Gems of Wisdom of the Kotzker Rebbe.
Nine wise, pithy quotes attributed to the great rabbi.
Rabbi Menachem Mendel Morgensztern of Kotzk, known as the Kotzker Rebbe, left a spiritual treasure house for the Jewish people. He was known as a giant scholar, a champion of unvarnished truth, and trailblazer who created Chassidic dynasties and forged unique paths in the service of God.
With piercing insight into the human psyche, the Kotzker Rebbe recognized the centrality of the ego and put emphasis on breaking it. He demanded rigorous self-analysis and continuous personal growth and disdained service of God that contained a hint of self-interest.
Reb Leibel Eger, a scholar in his own right, became a follower of Kotzk. After visiting the Rebbe for the first time, he described his learning experience there: “I learned three things; that a man is a man and an angel is an angel; that a man can rise higher than an angel; and that God created Bereishis – the beginning. Thereafter, man must create his world.”
We don't know a lot about the Kotzker Rebbe because he offered so little about himself. The last 20 years of his life were spent in seclusion. He wrote works in his lifetime but burned them all before his death. But his pithy quotes, which open a window into his sharp mind, are gems of wisdom that have become a cherished part of his legacy.
In honor of the Kotzker Rebbe’s yahrzeit (he died in the month of Shevat in 1859), here are some pearls of wisdom attributed to him:
1. “If I am I because I am I, and you are you because you are you, then I am I and you are you. But if I am I because you are you and you are you because I am I, then I am not I and you are not you.”
Identity is built from within. If we are all defined only by how we measure up to others, then no true self-identity can exist.
2. “Where is God? God is only where you let Him in.”
Our relationship with God is reciprocal. He desires the relationship, yearning for us to reach out to Him. The extent we bring Him into our life determines the quality of our relationship.
3. “All that is thought should not be said, all that is said should not be written, all that is written should not be published, and all that is published should not be read.”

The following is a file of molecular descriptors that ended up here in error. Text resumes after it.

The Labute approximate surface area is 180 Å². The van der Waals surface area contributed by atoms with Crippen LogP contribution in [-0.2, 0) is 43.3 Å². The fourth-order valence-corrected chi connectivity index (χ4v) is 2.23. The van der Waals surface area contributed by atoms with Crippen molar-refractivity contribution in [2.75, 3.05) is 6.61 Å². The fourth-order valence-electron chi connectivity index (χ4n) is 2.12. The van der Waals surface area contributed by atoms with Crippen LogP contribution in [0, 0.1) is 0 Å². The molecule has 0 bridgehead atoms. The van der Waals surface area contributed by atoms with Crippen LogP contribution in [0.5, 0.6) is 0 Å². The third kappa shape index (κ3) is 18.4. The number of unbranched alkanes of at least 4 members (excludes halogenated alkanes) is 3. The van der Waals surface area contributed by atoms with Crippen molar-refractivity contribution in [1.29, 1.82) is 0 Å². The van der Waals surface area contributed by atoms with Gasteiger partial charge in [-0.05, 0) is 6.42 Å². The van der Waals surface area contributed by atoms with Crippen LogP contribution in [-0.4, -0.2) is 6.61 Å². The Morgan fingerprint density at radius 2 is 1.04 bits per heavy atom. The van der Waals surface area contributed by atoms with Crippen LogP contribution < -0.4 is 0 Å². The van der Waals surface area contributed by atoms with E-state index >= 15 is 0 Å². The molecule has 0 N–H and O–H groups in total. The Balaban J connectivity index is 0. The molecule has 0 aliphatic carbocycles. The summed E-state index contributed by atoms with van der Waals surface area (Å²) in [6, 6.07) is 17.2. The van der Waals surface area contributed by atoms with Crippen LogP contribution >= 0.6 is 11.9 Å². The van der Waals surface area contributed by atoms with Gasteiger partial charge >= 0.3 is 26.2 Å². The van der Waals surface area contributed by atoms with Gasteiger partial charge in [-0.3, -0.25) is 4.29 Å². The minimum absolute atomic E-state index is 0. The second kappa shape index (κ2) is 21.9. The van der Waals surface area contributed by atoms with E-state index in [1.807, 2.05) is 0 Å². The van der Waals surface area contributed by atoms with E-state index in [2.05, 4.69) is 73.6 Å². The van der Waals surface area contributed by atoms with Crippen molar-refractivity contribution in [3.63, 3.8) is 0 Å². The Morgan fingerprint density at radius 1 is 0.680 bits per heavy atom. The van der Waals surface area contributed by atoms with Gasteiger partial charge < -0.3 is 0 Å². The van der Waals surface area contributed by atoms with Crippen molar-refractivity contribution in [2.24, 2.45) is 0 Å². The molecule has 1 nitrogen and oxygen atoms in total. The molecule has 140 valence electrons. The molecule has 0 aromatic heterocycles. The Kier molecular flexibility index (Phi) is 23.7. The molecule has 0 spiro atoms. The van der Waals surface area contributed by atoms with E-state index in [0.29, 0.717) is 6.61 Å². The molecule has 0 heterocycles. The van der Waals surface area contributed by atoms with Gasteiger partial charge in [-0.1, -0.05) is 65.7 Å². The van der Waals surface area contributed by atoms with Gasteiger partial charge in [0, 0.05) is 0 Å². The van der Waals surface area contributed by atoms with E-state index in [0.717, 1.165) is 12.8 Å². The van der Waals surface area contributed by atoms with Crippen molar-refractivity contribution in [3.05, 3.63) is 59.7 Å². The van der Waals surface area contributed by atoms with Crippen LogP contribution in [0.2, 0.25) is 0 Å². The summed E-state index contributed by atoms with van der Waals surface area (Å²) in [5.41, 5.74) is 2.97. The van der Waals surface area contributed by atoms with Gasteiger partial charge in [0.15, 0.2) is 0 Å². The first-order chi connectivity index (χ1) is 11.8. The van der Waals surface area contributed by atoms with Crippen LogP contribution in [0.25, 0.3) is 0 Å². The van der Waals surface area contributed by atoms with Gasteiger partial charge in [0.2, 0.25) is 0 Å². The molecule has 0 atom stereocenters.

There is a time and place for thoughts and utterances. And we need to have the humility to realize that some have no place at all.
4. “People are accustomed to looking at the heavens and wondering what happens there. It would be better if they would look within themselves to see what happens there.”
Though some believe that holiness is attained merely through pondering the mystical, perfection is only achieved by putting in the hard work to improve one's character. Honest self-reflection will yield more spiritual growth than lofty speculation.
5. “Do not be satisfied with the speech of your lips and the thought of your heart, all the promises and good sayings in your mouth, and all the good thoughts in your heart. Rather you must arise and do!”
Good intentions alone are just a means towards an end. Action is the desired outcome of intent. Real change requires doing, not wishful thinking.
6. “There is nothing so whole as a broken heart.”
When the heart comes before God with the acknowledgment of its weaknesses, it is repaired.
7. “Peace without truth is a false peace.”
Truth is a prerequisite to peace. Nothing permanent can derive from falsehood.
8. “Everything must be done for the sake of Heaven, even actions done for the sake of Heaven.”
Even spiritual pursuits can become tarnished by the ego.
9. Before his death, he was said to have uttered: “Death is actually no big deal; it’s just like walking from one room to a better one.”
Death is not the end of our journey but the next step.
The Kotzker Rebbe continues to inspire the Jewish people with the unique spiritual perspective he offered. May his memory be a blessing.